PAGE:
Everything reminds me of Earl—my beat-up old Reeboks, still scuffed from our last trip to the beach; my threadbare black jeans, the only pair that still fits me, which finally split irreparably in the seat while I was prying myself out of the MG. His Christmas gifts to me, The Art of Maurice Sendak and Lighthouses, which have become our coffee table books.
Tuesday, I dropped by Earl’s house to take pictures of the paintings on his walls.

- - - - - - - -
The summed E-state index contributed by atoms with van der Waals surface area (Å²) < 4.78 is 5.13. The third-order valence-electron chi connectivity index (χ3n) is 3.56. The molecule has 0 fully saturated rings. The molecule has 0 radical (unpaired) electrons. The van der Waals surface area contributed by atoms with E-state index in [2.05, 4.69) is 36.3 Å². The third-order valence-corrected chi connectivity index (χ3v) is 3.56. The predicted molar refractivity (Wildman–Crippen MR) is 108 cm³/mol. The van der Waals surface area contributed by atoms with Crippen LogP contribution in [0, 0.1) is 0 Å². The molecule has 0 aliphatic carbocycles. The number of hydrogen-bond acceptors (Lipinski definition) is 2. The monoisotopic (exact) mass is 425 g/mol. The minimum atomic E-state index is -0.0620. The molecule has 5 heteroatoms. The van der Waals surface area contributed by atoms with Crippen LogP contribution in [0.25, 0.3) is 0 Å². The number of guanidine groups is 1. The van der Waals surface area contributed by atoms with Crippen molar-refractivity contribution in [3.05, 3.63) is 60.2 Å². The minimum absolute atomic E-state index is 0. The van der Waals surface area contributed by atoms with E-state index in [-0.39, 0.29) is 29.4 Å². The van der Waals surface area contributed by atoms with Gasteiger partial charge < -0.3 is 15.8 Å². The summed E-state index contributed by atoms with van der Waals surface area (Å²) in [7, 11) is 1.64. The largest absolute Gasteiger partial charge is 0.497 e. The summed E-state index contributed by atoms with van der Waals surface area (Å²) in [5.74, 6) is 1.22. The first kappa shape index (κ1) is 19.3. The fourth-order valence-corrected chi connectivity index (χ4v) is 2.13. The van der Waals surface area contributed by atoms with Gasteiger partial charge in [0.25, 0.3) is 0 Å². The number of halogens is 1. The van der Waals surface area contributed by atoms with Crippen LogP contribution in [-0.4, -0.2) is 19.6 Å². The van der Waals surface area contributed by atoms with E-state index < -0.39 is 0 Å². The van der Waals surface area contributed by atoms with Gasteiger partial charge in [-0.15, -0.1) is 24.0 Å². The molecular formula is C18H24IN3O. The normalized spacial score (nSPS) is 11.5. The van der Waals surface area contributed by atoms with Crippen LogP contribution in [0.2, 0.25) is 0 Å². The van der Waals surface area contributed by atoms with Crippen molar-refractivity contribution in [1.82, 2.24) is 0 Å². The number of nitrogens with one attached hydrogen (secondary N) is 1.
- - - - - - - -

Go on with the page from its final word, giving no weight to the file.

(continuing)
“Doesn’t it feel really weird to be in here,” Pippa asked me, “in Earl’s inner sanctum?” I was searching around his bedroom for the album I gave him for his birthday. His family had said they couldn’t find it—but there it was, still in its box, in the middle of his desk. To one side in a cigar box were the pictures I took on our outings—except for the sunset card. It didn’t feel weird, I realized, because his bedroom didn’t remind me of him—I’d never been in it, except when his sister was sorting through his things and showed me a shopping bag full of sixty-one pairs of socks. “That’s the side of the bed I found him on,” Pippa said, “where you’re sitting now.” A part of me wished I’d found him then, cold and still, to help me know—really know—that he was gone.